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Witch Child

2.5 (3326)

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    Available in PDF - DJVU Format | Witch Child.pdf | Language: ENGLISH
    Celia Rees(Author)

    Book details

"This is a powerful, absorbing and unusual novel" - "The Bookseller". "The sort of historial novel eleven and twelve year olds will gobble up at a sitting" - Nina Bawden. When Mary sees her grandmother accused of witchcraft and hung for the crime, she is silently hurried to safety by an unknown woman. The woman gives her tools to keep the record of her days - paper and ink. Mary is taken to a boat in Plymouth and from there sails to the New World where she hopes to make a new life among the pilgrims. But old superstitions die hard and soon Mary finds that she, like her grandmother, is the victim of ignorance and stupidity and once more she finds herself having to make important choices to ensure her survival. With a vividly evoked environment and characters skilfully and patiently drawn this is a powerful literary achievement by Celia Rees, that is utterly engrossing from start to finish.

Age 10 and over

2.5 (2536)
  • Pdf

*An electronic version of a printed book that can be read on a computer or handheld device designed specifically for this purpose.

Formats for this Ebook

Required Software Any PDF Reader, Apple Preview
Supported Devices Windows PC/PocketPC, Mac OS, Linux OS, Apple iPhone/iPod Touch.
# of Devices Unlimited
Flowing Text / Pages Pages
Printable? Yes

Book details

  • PDF | 240 pages
  • Celia Rees(Author)
  • Bloomsbury Publishing PLC; New edition edition (4 Jun. 2000)
  • English
  • 2
  • Young Adult

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Review Text

  • By Vasu on 19 December 2015

    Reposted from my blog at had intended to read Witch Child for years before I got round to buying it, but I’m pleased to say that my expectations were more than answered.The story is incredibly suspenseful; I was constantly terrified that Mary would be accused of witchcraft and executed, and as such I raced through the novel. I did feel a little confused as to whether Mary actually was a witch or not; at times, the story seemed to be going down that fantastical route, but otherwise it was grounded in reality, which had me a bit muddled. I loved the descriptions of life in Salem and the smaller settlements near it; this is one of the rare historical novels that actually teaches the reader a lot about the events it is set during. Towards the end of the novel, as Mary’s situation gets more desperate, the pace is stunningly fast.The characters in the book were limited, but all of them were lovable. Mary was the perfect protagonist; she was outwardly obedient, but questioned the values of the world around her without being too jarringly modern. Her resilience was admirable. I also liked Jay Bird, the native boy whom Mary befriends. The fanatically religious Puritans with whom Mary makes the crossing to America were fascinating too. I was particularly fond of Rebekah Rivers, the reserved girl who eventually becomes Mary’s best friend.The novel is well-written; Rees skilfully evokes the close-minded prejudice of the Puritan settlements and Mary’s terror of being targeted by witch-hunters. I liked the descriptions of the seasonal difficulties the settlers go through, as well as the difficulty of the long ocean crossing from Plymouth. The writing draws on all five senses, which meant that the book was an extremely vivid read. I also liked the diary style, which meant that I was experiencing things along with Mary.Overall, this was an intelligent and fascinating story that left me eager for more of Celia Rees’s work. I would definitely recommend it.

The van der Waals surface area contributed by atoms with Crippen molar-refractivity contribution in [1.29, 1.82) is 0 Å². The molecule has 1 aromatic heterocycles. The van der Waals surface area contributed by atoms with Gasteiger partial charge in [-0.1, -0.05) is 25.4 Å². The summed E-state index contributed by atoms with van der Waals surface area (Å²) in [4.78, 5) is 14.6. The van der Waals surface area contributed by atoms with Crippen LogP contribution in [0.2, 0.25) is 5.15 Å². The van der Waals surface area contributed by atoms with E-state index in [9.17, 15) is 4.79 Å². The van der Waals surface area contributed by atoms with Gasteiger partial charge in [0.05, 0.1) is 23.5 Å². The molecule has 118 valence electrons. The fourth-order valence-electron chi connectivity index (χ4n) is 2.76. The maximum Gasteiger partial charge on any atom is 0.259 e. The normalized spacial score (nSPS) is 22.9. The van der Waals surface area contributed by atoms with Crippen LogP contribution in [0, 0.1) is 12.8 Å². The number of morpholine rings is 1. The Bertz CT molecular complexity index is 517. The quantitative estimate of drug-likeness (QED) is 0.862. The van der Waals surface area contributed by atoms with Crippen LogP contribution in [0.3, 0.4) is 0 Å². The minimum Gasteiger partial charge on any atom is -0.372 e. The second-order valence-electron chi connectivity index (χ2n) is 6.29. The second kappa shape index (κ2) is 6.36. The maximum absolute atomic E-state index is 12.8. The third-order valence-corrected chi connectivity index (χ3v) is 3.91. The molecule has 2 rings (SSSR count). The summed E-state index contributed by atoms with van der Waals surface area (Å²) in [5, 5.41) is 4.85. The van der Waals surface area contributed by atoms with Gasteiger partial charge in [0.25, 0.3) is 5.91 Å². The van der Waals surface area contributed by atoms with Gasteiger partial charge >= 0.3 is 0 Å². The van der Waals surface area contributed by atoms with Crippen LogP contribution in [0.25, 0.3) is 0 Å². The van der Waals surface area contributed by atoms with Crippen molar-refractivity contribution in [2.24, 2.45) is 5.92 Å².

• By Book chatter on 27 August 2017

    Easily readable as this is told as diary entries. Based loosely on the Salem witch trials and other witch trials of the C17th, this tells the story of Mary who escapes England for a new life in the colonies, only to meet more distrust and hardship. Whilst there however she also make friends with a local Native American - Jaybird, which presumably will be picked up in Book 2 - The Sorceress. Reminded me of other books I've read, including Ghost Hawk by Susan Cooper.

  • By Flora the Faerie on 29 March 2017

    Thoroughly enjoyed this book, the whole atmosphere was great. Now I have to get the next one to find out what happens

  • By katmum3 on 3 February 2017

    This is being read in my 13 year olds class, it's slightly heavy for my son but he has enjoyed it.

  • By WS50 on 28 August 2016

    Well written and gripping.

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